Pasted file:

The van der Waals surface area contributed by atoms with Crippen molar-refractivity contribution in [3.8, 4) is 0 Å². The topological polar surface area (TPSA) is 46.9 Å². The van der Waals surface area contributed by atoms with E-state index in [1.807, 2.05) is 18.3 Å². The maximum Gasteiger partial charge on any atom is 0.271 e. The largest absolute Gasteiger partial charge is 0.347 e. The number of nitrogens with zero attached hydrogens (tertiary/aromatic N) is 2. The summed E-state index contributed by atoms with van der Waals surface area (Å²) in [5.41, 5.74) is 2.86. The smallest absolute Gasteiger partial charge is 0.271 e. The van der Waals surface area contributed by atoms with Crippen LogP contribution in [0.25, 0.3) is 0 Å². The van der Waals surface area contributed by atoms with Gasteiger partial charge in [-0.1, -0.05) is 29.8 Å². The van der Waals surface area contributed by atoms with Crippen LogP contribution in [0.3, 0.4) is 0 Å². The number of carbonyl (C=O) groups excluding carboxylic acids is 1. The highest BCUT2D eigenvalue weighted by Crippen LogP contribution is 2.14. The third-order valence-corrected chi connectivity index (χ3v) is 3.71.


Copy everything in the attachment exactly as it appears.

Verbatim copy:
The van der Waals surface area contributed by atoms with Crippen molar-refractivity contribution in [3.8, 4) is 0 Å². The topological polar surface area (TPSA) is 46.9 Å². The van der Waals surface area contributed by atoms with E-state index in [1.807, 2.05) is 18.3 Å². The maximum Gasteiger partial charge on any atom is 0.271 e. The largest absolute Gasteiger partial charge is 0.347 e. The number of nitrogens with zero attached hydrogens (tertiary/aromatic N) is 2. The summed E-state index contributed by atoms with van der Waals surface area (Å²) in [5.41, 5.74) is 2.86. The smallest absolute Gasteiger partial charge is 0.271 e. The van der Waals surface area contributed by atoms with Crippen LogP contribution in [0.25, 0.3) is 0 Å². The van der Waals surface area contributed by atoms with Gasteiger partial charge in [-0.1, -0.05) is 29.8 Å². The van der Waals surface area contributed by atoms with Crippen LogP contribution in [0.3, 0.4) is 0 Å². The number of carbonyl (C=O) groups excluding carboxylic acids is 1. The highest BCUT2D eigenvalue weighted by Crippen LogP contribution is 2.14. The third-order valence-corrected chi connectivity index (χ3v) is 3.71.